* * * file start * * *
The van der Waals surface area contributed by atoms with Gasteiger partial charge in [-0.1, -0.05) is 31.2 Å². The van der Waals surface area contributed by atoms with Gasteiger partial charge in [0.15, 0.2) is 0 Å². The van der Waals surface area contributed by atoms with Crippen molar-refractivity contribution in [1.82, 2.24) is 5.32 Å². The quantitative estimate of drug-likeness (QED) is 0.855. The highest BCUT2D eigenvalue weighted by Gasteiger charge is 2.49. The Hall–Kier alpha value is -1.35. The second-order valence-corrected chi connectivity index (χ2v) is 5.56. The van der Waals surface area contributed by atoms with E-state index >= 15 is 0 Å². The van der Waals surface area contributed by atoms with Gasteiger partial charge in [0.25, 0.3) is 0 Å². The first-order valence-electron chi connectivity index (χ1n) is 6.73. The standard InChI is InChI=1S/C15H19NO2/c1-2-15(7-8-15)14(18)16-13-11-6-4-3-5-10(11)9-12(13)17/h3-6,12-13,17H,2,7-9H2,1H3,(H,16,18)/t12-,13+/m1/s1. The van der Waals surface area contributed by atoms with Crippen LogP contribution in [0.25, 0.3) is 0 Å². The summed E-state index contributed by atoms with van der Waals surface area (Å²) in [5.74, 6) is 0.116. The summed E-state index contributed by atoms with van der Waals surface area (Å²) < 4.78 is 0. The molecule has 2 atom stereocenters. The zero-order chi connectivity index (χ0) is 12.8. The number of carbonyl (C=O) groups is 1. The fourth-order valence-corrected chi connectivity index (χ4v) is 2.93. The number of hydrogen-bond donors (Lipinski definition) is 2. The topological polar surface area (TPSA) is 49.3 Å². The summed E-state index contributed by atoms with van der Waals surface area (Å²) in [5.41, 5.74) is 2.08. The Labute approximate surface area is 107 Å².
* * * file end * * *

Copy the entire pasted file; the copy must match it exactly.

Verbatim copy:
The van der Waals surface area contributed by atoms with Gasteiger partial charge in [-0.1, -0.05) is 31.2 Å². The van der Waals surface area contributed by atoms with Gasteiger partial charge in [0.15, 0.2) is 0 Å². The van der Waals surface area contributed by atoms with Crippen molar-refractivity contribution in [1.82, 2.24) is 5.32 Å². The quantitative estimate of drug-likeness (QED) is 0.855. The highest BCUT2D eigenvalue weighted by Gasteiger charge is 2.49. The Hall–Kier alpha value is -1.35. The second-order valence-corrected chi connectivity index (χ2v) is 5.56. The van der Waals surface area contributed by atoms with E-state index >= 15 is 0 Å². The van der Waals surface area contributed by atoms with Gasteiger partial charge in [0.25, 0.3) is 0 Å². The first-order valence-electron chi connectivity index (χ1n) is 6.73. The standard InChI is InChI=1S/C15H19NO2/c1-2-15(7-8-15)14(18)16-13-11-6-4-3-5-10(11)9-12(13)17/h3-6,12-13,17H,2,7-9H2,1H3,(H,16,18)/t12-,13+/m1/s1. The van der Waals surface area contributed by atoms with Crippen LogP contribution in [0.25, 0.3) is 0 Å². The summed E-state index contributed by atoms with van der Waals surface area (Å²) in [5.74, 6) is 0.116. The summed E-state index contributed by atoms with van der Waals surface area (Å²) < 4.78 is 0. The molecule has 2 atom stereocenters. The zero-order chi connectivity index (χ0) is 12.8. The number of carbonyl (C=O) groups is 1. The fourth-order valence-corrected chi connectivity index (χ4v) is 2.93. The number of hydrogen-bond donors (Lipinski definition) is 2. The topological polar surface area (TPSA) is 49.3 Å². The summed E-state index contributed by atoms with van der Waals surface area (Å²) in [5.41, 5.74) is 2.08. The Labute approximate surface area is 107 Å².